Dinner is in the Bag
Fish or chicken en papillote is a crowd pleaser
The days are getting shorter and I’m looking forward to cooler weather and entertaining on my big screen porch overlooking Bayou Teche. Although I like one-pot dishes like gumbo and jambalaya, I have a recipe that includes the protein (fish or chicken) along with a few vegetables cooked and served en papillote (in a bag). It has been a popular menu item at Antoine’s in New Orleans forever and from what I can gather, pompano en papillote was added to Antoine’s menu to honor a visiting balloonist, and the papillote does in fact swell up like a balloon during the cooking process. When serving, the papillote is cut open with scissors or a knife, allowing the aromas of the seafood and vegetables to waft and tease your taste buds.
Tip: you can find these pouches/bags in the supermarket section featuring foil, parchment paper and wax paper, but you can make your own. Cut an 11-by-15-inch (or a little larger if you like) parchment paper heart. Place the fish (or chicken breast) with herbs and/or vegetables and a little liquid, then fold the heart, and crimp, twist or fold the edges securely (wet the edges with a little oil or water). Then take a straw and blow air into the papillote. If you’re using foil, omit this last instruction. The pouch is then placed on a lightly oiled baking sheet to go into the oven.
Avocado and Red Onion Salad
3 medium avocados, peeled and sliced
1 tablespoons fresh lime juice
1 cup thinly sliced red onions
2 teaspoons chopped fresh cilantro or parsley
1/4 cup red wine vinegar
2 teaspoons Creole or Dijon-style mustard
3/4 cup olive oil
2 tablespoons finely chopped red onions
Salt and freshly ground black pepper to taste
In a salad bowl, toss the avocados with the lime juice. Add the sliced onions and parsley. In a small jar combine the vinegar, mustard, olive oil, chopped red onions, salt and pepper.
Put the cap on the jar and shake well for about 30 seconds. Add the dressing to the avocado and onion mixture. Toss to mix. Serve immediately or chill for about 30 minutes.
Pompano en Papillotte
Although pompano was the more popular fish used in this old New Orleans dish, it’s not easy to find, so just about any firm, white fish such as trout, redfish, sole, grouper or salmon can be substituted.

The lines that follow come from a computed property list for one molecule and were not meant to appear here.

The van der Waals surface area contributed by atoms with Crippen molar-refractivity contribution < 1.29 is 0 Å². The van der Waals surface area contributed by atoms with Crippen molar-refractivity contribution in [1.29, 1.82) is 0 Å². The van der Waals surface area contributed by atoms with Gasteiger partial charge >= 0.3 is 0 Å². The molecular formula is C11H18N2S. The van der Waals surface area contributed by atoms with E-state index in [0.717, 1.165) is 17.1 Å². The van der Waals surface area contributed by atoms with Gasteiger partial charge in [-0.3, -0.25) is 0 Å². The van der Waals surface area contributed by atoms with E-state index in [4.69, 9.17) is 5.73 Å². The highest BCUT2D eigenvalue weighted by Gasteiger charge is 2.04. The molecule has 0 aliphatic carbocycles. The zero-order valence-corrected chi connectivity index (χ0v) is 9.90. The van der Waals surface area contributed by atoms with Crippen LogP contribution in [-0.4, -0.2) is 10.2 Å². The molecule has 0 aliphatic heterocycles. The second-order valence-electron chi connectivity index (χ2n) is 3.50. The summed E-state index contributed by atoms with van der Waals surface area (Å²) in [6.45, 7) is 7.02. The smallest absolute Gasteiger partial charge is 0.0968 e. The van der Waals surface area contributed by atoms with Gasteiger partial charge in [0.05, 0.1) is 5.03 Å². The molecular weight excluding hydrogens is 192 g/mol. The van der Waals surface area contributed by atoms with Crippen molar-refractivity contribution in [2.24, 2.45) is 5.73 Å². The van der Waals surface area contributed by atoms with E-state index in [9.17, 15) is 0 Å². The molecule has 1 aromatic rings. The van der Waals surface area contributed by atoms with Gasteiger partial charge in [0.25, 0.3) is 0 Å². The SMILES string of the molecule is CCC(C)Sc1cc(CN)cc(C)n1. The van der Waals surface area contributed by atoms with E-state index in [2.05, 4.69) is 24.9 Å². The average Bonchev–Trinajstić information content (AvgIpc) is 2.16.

Makes 4 servings
4 sheets (20-inch) squares parchment paper
4 pompano (or other fish) fillets, each 6 to 8 ounces
8 freshly shucked oysters, drained and patted dry
8 medium-size shrimp, peeled and deveined
4 large white button mushrooms, stems removed
4 tablespoons dry white wine
4 teaspoons fresh lemon juice
Creole seasoning or salt and cayenne pepper
Preheat the oven to 350 F.
Prepare the parchment paper for the pouches. Open heart-shaped paper to lie flat and lightly oil or butter inside surface. On one inside half of each parchment heart, place one fish fillet. Repeat process with remaining parchment hearts and fish fillets.
On top of each fillet, put two oysters, two shrimp and equal amounts of sliced mushrooms. Drizzle each with a tablespoon of wine and a teaspoon of lemon juice. Season with Creole seasoning or salt and cayenne. Fold paper over mixture and seal edges.
Place on a lightly oiled baking sheet and bake for 15 minutes.
To serve, cut top of the paper open with a knife or kitchen shears and fold the paper back.
Tip: In the old days, a sauce was presented at the table for the waiter to spoon over the mixture. The sauces varied from restaurant to restaurant–some featured oysters and shrimp with a little cream while others offered a beurre blanc.
Raspberry and Blueberry Pound Cake
You can substitute brandy or your favorite liqueur for the kirsch.
Makes one cake (8 to 10 servings)
12⁄3 cups sugar
2½ sticks unsalted butter, cut into tablespoon pieces, at room temperature
2 tablespoons kirsch
2 cups plus 8 tablespoons
1 teaspoon baking powder
½ teaspoon salt
1 cup fresh raspberries, rinsed and picked over
1 cup fresh blueberries, rinsed and picked over
vanilla ice cream (optional)
Generously butter a 9-cup bundt pan. Dust lightly with flour.
In a food processor, blend eggs and sugar until smooth and thick. Add butter and kirsch. Process until fluffy. Add two cups plus six tablespoons flour, baking powder and salt and process.
In a large bowl, toss remaining two tablespoons flour with raspberries and blueberries.
Fold batter into the berry mixture using a rubber spatula. Transfer to bundt pan, spreading evenly.
Place the pan in the center of a cold oven. Turn heat to 300 F and bake until a tester inserted in the center of the cake comes out clean, about one hour and 25 minutes.
Remove cake and cool in the pan for five minutes. Invert onto a wire rack and cool.
Serve at room temperature with a scoop of ice cream.